Cyber hurt – minimising the risks

Almost half of young Australians have changed their privacy settings in the past 12 months. Photo: Shutterstock

With an ever-expanding number of websites, social media platforms and communication outlets available to use at school and home, cyber safety remains a key concern for families and educators.

In light of National Child Protection Week (2-8 September), Sydney Catholic Schools’ Child Protection Team Leader, Christopher Owens, shares how parents can help their children navigate the risks.

What are the main risks to children in an online environment?

  • Cyberbullying – bullies are no longer contained to the schoolyard.
  • Exposure to sexualised content – especially when filters are not present on computer systems.
  • Online scams – children can be the target of these just as often as adults.
  • Divulging personal information – not only can this make children a target online, but a negative digital footprint can lead to a damaged reputation.

What can you do to help mitigate the risks?

“Parents should talk to their children about cyberbullying before it happens, and help them to develop strategies to deal with it if it does. They should encourage their children to tell them about unwanted contact or threats to their safety, and discuss the consequences of activities like sexting and spending too much time online.

Setting up accounts to learn about sites and apps, and associated risks, is a good way to start.

– Christopher Owens

“Above all, parents should ensure they have knowledge about the online sites and apps their children use. Setting up accounts, to learn about the sites and apps and associated risks, for themselves is a good way to start, as well as learning about privacy settings and how their children use the technology. From there, parents can engage their children in a conversation about online safety from an informed perspective, and assist their children in actions such as setting online profiles to private, managing location services and installing filters.”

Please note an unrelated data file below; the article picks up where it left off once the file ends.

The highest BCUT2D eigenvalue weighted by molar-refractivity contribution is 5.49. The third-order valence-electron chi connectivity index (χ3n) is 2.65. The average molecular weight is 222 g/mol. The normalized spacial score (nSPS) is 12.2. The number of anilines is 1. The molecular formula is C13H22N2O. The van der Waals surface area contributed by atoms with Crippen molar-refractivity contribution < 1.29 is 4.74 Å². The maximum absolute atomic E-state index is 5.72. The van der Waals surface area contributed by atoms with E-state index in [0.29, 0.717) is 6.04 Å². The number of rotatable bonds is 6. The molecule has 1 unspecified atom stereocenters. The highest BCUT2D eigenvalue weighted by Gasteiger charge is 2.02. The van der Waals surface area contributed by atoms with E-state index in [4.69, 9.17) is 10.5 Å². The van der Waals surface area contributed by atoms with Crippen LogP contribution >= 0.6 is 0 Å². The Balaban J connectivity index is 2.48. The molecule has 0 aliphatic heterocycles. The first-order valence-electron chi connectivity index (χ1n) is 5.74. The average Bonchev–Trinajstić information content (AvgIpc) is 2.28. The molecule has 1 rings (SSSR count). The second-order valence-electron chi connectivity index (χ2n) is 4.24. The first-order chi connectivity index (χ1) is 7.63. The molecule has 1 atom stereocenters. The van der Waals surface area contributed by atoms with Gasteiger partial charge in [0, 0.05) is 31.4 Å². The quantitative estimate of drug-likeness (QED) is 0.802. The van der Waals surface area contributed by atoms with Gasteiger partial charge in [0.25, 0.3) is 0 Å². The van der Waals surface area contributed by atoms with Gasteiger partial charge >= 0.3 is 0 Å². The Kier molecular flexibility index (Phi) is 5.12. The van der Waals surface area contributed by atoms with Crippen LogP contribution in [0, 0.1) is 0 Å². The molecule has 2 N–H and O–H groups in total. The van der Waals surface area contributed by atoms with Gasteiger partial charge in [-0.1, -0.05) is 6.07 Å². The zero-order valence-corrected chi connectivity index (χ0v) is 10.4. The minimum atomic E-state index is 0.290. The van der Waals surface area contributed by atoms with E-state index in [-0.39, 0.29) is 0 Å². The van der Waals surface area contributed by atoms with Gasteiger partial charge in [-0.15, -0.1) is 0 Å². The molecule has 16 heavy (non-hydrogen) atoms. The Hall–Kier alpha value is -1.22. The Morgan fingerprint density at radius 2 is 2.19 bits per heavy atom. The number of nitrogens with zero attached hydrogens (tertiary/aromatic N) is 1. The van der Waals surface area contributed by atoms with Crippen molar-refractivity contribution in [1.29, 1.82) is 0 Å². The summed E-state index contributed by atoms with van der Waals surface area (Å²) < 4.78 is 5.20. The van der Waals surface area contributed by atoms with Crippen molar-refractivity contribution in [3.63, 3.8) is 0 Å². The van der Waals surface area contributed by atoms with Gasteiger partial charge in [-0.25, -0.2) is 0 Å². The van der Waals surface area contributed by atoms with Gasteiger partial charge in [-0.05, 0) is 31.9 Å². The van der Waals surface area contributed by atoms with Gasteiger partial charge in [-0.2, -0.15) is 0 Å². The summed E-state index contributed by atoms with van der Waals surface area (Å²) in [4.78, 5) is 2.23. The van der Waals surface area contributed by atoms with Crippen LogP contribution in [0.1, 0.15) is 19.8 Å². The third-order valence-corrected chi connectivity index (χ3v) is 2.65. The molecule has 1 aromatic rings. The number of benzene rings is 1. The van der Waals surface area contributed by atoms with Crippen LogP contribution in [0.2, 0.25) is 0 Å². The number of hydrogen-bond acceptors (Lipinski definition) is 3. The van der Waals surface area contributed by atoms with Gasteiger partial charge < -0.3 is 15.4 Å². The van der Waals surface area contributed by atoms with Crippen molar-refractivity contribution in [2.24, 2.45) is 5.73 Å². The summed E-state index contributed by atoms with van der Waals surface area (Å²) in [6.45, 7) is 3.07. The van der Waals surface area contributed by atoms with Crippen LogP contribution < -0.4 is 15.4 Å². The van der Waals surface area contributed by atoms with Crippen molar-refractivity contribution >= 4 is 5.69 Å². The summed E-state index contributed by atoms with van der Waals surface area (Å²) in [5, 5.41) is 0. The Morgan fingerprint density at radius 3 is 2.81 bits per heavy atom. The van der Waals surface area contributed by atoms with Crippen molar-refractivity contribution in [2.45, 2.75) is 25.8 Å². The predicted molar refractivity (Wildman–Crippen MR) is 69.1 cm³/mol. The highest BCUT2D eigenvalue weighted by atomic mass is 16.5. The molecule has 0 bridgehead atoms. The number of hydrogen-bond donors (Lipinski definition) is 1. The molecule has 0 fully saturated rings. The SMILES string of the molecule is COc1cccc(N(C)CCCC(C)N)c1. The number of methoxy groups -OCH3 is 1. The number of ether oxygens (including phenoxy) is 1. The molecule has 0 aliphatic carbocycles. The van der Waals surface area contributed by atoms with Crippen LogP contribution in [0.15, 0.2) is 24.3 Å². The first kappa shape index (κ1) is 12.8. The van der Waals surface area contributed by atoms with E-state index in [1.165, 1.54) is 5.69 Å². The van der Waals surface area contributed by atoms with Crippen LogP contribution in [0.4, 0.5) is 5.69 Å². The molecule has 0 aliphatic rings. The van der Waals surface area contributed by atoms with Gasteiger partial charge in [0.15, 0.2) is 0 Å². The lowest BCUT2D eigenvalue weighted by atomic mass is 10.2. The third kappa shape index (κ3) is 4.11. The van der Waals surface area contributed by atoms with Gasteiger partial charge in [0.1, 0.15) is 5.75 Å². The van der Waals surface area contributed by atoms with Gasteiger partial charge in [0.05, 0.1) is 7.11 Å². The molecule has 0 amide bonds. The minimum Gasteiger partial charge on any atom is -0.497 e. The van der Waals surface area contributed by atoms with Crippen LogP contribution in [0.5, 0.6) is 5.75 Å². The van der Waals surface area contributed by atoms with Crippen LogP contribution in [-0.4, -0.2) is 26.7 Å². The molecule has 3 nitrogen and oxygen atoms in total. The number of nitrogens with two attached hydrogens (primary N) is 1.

Parent information guides are available on the Office of the eSafety Commissioner’s website:

Sydney Catholic Schools’ child protection team has also developed the following fact sheet on how to assist children who experience online bullying.


Safety and numbers: what young people report

The Office of the eSafety Commissioner’s May report State of Play – Youth, Kids and Digital Dangers put the advice above in context. Its survey of the online experiences of more than 3000 young Australians aged 8 to 17 found:

46% blocked or unfriended someone, or increased their privacy settings in the past year

25% were contacted online by someone they did not know

21% report being left out by others

19% report mean things were said about them

Family is the most used informal channel to deal with online concerns.

55% told their parents about an issue

15% told a sibling

Almost 6 in 10 who reported a negative experience online in the past 12 months felt the emotional or psychological impact, or reported a positive outcome from their experiences.

36% said they did not feel good about themselves

35% felt anger or helplessness

11% said their reputation was damaged

90% of the young people who identified themselves as having behaved negatively towards someone online in the past 12 months were at the receiving end of a negative experience also

40% said they became more aware of online risks

33% said they became more aware of who their real friends were

23% said they learned to use the internet in a more balanced way


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